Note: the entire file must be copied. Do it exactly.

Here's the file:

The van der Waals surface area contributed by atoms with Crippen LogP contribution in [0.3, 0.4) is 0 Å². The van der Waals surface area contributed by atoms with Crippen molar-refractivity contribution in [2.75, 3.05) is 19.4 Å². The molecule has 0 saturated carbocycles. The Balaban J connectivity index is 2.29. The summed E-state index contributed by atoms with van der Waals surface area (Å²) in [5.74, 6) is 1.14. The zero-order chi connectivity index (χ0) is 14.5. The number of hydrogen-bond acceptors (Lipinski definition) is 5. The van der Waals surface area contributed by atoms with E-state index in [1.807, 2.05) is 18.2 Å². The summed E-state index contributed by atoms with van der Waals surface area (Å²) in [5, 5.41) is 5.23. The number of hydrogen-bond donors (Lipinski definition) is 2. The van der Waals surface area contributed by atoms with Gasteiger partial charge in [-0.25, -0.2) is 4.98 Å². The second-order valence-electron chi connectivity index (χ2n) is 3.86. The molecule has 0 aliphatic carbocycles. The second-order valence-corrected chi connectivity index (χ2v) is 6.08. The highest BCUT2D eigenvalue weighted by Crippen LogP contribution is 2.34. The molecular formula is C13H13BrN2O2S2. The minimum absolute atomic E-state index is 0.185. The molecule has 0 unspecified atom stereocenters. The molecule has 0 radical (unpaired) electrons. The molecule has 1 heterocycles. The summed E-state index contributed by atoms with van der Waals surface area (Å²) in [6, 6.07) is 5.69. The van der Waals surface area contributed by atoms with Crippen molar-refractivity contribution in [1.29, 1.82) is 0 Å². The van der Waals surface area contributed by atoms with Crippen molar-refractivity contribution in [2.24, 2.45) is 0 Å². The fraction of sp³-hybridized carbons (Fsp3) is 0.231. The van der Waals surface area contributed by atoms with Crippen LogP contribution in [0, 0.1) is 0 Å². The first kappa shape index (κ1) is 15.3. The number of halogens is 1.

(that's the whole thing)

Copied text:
The van der Waals surface area contributed by atoms with Crippen LogP contribution in [0.3, 0.4) is 0 Å². The van der Waals surface area contributed by atoms with Crippen molar-refractivity contribution in [2.75, 3.05) is 19.4 Å². The molecule has 0 saturated carbocycles. The Balaban J connectivity index is 2.29. The summed E-state index contributed by atoms with van der Waals surface area (Å²) in [5.74, 6) is 1.14. The zero-order chi connectivity index (χ0) is 14.5. The number of hydrogen-bond acceptors (Lipinski definition) is 5. The van der Waals surface area contributed by atoms with E-state index in [1.807, 2.05) is 18.2 Å². The summed E-state index contributed by atoms with van der Waals surface area (Å²) in [5, 5.41) is 5.23. The number of hydrogen-bond donors (Lipinski definition) is 2. The van der Waals surface area contributed by atoms with Gasteiger partial charge in [-0.25, -0.2) is 4.98 Å². The second-order valence-electron chi connectivity index (χ2n) is 3.86. The molecule has 0 aliphatic carbocycles. The second-order valence-corrected chi connectivity index (χ2v) is 6.08. The highest BCUT2D eigenvalue weighted by Crippen LogP contribution is 2.34. The molecular formula is C13H13BrN2O2S2. The minimum absolute atomic E-state index is 0.185. The molecule has 0 unspecified atom stereocenters. The molecule has 0 radical (unpaired) electrons. The molecule has 1 heterocycles. The summed E-state index contributed by atoms with van der Waals surface area (Å²) in [6, 6.07) is 5.69. The van der Waals surface area contributed by atoms with Crippen molar-refractivity contribution in [1.29, 1.82) is 0 Å². The van der Waals surface area contributed by atoms with Crippen molar-refractivity contribution in [2.24, 2.45) is 0 Å². The fraction of sp³-hybridized carbons (Fsp3) is 0.231. The van der Waals surface area contributed by atoms with Crippen LogP contribution in [0, 0.1) is 0 Å². The first kappa shape index (κ1) is 15.3. The number of halogens is 1.